In August, writer Jonathan Brill contributed an article to Forbes regarding the things people could do to raise their kids to become entrepreneurs, and the reason behind doing so was simple. Let's face it, the prospect of becoming a self-made mogul has filled the hearts and dreams of many in this day and age. His article also elucidated the feelings that push businessmen and women to reject the idea of simply being a part of something instead of taking on the task of totally creating another.
It's simple to understand why some entrepreneurs just had to do it their way. Working for everyone else was so unfulfilling that really the only option was for them to create work for themselves.
But then, what does that say about "everyone else." What does it say about the tons of established companies out there in the world and the broad brush strokes that people paint them with?
If we're going by immediate assumptions and impulsive reactions to simple words like "work," "the office" and "cubicle," then the question is easy to answer. It's no secret that people associate these terms with a repetitive, mundane lifestyle and, at worst, the potential for misery with the "traditional" and stiffling office setting.
That idea is likely to be even more common amongst the millions of students who are about to trade in the comfortable, social activity-filled life of the college campus for a world of unknowns.
But for the seniors whose time at the university has finally ended, there's good news: the picture of the standard office place is changing and, better yet, some of the world's biggest and best companies are at the forefront of this progression.
In a report released last week by CNN Money, discussing the 50 top employers for new college grads, Google was ranked at the no. 1 spot, while companies like Microsoft, Apple and Ernst & Young also made the list. The names are significant not just because they represent some of the most respected companies in the world, but also for their status as some of the most innovative institutions out there.
They make good products and provide exceptional service, but they are also renowned for there enjoyable work cultures. Besides being the world's undisputed leading search engine, the world's most popular video sharing site and the Android mobile operating system, Google is also known for it's service to its employees, with their offices typically distinguished by scooters, free laundry and dining in an all-around atmosphere that oozes creativity.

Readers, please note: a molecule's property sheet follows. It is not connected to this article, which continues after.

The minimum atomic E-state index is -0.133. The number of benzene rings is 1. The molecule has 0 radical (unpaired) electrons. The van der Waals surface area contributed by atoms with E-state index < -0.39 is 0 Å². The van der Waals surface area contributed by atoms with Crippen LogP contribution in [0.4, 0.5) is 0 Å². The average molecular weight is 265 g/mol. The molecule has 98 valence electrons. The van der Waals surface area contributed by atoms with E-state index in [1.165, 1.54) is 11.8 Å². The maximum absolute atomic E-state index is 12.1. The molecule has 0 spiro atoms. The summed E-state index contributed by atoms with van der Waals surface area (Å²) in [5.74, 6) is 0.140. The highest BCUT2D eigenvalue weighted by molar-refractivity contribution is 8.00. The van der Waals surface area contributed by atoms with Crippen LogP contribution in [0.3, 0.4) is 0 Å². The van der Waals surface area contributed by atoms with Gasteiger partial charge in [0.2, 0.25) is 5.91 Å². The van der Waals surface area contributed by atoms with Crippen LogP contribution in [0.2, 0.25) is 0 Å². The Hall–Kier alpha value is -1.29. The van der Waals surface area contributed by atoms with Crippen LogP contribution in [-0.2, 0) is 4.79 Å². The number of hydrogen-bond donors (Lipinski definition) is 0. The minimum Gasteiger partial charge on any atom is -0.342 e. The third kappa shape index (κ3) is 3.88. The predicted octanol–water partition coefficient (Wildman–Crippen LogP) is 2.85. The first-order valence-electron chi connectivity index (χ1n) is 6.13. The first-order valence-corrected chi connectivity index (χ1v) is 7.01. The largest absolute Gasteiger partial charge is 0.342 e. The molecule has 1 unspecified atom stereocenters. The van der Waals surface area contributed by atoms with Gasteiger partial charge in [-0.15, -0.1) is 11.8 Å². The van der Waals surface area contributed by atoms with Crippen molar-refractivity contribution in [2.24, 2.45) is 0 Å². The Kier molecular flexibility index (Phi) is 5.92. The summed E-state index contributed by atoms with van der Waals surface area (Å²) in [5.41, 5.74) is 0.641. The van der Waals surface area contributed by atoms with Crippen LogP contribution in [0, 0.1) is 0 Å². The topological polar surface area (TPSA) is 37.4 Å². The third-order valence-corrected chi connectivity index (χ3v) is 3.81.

Microsoft has been described by CNN by as a company looking for employees who will bring “energy and ideas” as opposed to a willingness to be static pegs fitting into tightly defined holes. Oh, and the mention of break rooms stocked with Xboxes doesn’t sound too bad, either.
Ernst & Young has been praised for undergoing sweeping changes and a revamping of its brand. Then there's Apple, which needs no description. The company has arguably defined an era of innovation with its groundbreaking products.
Regardless of which leading company we’re talking about, the point is simple. At time goes on, the biggest of names are continuously updating themselves. The cob webs are being shaken off, new ideas are coming in and new ways of managing the people who bring in those ideas are coming along.
But even that fact doesn’t form the meat of this argument. It isn’t the upper echelon of businesses that should give hope to the young employees who are dreading their entrance into the workplace, it’s the next generation of companies that should inspire them.
Startups are all founded in a different source of inspiration, but they do seem to share one similarity: breeding a work environment that embraces youth and energy, which usually propel the youngest of companies.
An uncomfortable tie and a pair of slacks are no longer necessary; jeans and t-shirt will do. You can actually tolerate your co-workers now and your bosses are no longer distant and unapproachable. Whether it’s San Francisco based startup Jack Rabbit, or online shoe-selling giant Zappos, it’s no surprise to see bosses sitting side-by-side with their subordinates, locking arms in a spirit of togetherness that is now typical of the most enjoyable office places.
In summary, our old folks may have created a standard for the office place that suited them (fair enough), but we hate it. Now, though, as younger and younger CEOs emerge, as newer ideas become priorities, so will newer styles of business and, inevitably, a much different, improved and more enjoyable office place.
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